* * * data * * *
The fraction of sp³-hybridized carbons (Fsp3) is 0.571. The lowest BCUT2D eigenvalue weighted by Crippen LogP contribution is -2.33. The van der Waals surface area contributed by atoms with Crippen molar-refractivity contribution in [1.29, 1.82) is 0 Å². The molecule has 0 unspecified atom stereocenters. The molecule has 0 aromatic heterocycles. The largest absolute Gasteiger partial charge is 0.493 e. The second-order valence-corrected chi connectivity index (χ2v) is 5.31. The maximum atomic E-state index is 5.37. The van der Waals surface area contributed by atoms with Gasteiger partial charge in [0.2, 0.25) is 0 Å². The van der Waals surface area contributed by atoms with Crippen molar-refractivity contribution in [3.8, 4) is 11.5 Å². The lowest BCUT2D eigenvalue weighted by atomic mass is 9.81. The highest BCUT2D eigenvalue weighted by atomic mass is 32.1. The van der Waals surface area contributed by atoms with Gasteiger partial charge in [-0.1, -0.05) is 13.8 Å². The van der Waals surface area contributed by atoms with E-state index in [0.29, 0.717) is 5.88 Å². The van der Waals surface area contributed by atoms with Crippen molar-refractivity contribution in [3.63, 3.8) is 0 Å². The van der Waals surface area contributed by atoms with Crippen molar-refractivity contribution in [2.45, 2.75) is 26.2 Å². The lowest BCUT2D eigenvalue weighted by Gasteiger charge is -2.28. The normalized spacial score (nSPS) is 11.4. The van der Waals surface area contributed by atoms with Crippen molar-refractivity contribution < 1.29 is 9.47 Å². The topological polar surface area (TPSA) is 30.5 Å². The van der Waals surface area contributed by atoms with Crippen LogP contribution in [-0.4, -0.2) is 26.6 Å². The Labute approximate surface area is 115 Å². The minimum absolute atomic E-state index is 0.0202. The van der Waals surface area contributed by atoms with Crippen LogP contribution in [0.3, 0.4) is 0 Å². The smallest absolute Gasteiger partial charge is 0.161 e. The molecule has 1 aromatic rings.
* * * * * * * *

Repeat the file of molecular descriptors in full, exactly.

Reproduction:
The fraction of sp³-hybridized carbons (Fsp3) is 0.571. The lowest BCUT2D eigenvalue weighted by Crippen LogP contribution is -2.33. The van der Waals surface area contributed by atoms with Crippen molar-refractivity contribution in [1.29, 1.82) is 0 Å². The molecule has 0 unspecified atom stereocenters. The molecule has 0 aromatic heterocycles. The largest absolute Gasteiger partial charge is 0.493 e. The second-order valence-corrected chi connectivity index (χ2v) is 5.31. The maximum atomic E-state index is 5.37. The van der Waals surface area contributed by atoms with Gasteiger partial charge in [0.2, 0.25) is 0 Å². The van der Waals surface area contributed by atoms with Crippen molar-refractivity contribution in [3.8, 4) is 11.5 Å². The lowest BCUT2D eigenvalue weighted by atomic mass is 9.81. The highest BCUT2D eigenvalue weighted by atomic mass is 32.1. The van der Waals surface area contributed by atoms with Gasteiger partial charge in [-0.1, -0.05) is 13.8 Å². The van der Waals surface area contributed by atoms with E-state index in [0.29, 0.717) is 5.88 Å². The van der Waals surface area contributed by atoms with Crippen molar-refractivity contribution in [3.63, 3.8) is 0 Å². The van der Waals surface area contributed by atoms with Crippen molar-refractivity contribution in [2.45, 2.75) is 26.2 Å². The lowest BCUT2D eigenvalue weighted by Gasteiger charge is -2.28. The normalized spacial score (nSPS) is 11.4. The van der Waals surface area contributed by atoms with Crippen molar-refractivity contribution < 1.29 is 9.47 Å². The topological polar surface area (TPSA) is 30.5 Å². The van der Waals surface area contributed by atoms with Crippen LogP contribution in [-0.4, -0.2) is 26.6 Å². The Labute approximate surface area is 115 Å². The minimum absolute atomic E-state index is 0.0202. The van der Waals surface area contributed by atoms with Crippen LogP contribution in [0.3, 0.4) is 0 Å². The smallest absolute Gasteiger partial charge is 0.161 e. The molecule has 1 aromatic rings.